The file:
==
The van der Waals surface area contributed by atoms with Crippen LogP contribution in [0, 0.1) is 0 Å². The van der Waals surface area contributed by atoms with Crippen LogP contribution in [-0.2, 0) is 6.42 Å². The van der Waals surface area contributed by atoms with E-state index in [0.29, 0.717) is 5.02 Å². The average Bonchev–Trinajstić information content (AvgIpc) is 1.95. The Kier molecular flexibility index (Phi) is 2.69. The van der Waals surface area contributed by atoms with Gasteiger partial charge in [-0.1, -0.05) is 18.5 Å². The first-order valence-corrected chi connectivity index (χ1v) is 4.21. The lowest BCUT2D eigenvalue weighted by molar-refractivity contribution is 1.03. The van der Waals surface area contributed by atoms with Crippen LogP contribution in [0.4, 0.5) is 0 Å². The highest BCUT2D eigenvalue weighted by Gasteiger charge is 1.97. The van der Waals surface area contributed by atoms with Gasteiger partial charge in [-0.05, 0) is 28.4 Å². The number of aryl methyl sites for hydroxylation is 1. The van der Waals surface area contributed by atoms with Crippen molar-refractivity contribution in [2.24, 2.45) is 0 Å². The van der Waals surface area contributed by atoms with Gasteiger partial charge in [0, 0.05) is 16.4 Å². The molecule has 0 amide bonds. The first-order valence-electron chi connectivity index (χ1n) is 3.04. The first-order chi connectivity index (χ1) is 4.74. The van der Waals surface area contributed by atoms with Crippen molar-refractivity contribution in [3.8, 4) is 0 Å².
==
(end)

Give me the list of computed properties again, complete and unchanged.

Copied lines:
The van der Waals surface area contributed by atoms with Crippen LogP contribution in [0, 0.1) is 0 Å². The van der Waals surface area contributed by atoms with Crippen LogP contribution in [-0.2, 0) is 6.42 Å². The van der Waals surface area contributed by atoms with E-state index in [0.29, 0.717) is 5.02 Å². The average Bonchev–Trinajstić information content (AvgIpc) is 1.95. The Kier molecular flexibility index (Phi) is 2.69. The van der Waals surface area contributed by atoms with Gasteiger partial charge in [-0.1, -0.05) is 18.5 Å². The first-order valence-corrected chi connectivity index (χ1v) is 4.21. The lowest BCUT2D eigenvalue weighted by molar-refractivity contribution is 1.03. The van der Waals surface area contributed by atoms with Crippen LogP contribution in [0.4, 0.5) is 0 Å². The highest BCUT2D eigenvalue weighted by Gasteiger charge is 1.97. The van der Waals surface area contributed by atoms with Gasteiger partial charge in [-0.05, 0) is 28.4 Å². The number of aryl methyl sites for hydroxylation is 1. The van der Waals surface area contributed by atoms with Crippen molar-refractivity contribution in [2.24, 2.45) is 0 Å². The van der Waals surface area contributed by atoms with Gasteiger partial charge in [0, 0.05) is 16.4 Å². The molecule has 0 amide bonds. The first-order valence-electron chi connectivity index (χ1n) is 3.04. The first-order chi connectivity index (χ1) is 4.74. The van der Waals surface area contributed by atoms with Crippen molar-refractivity contribution in [3.8, 4) is 0 Å².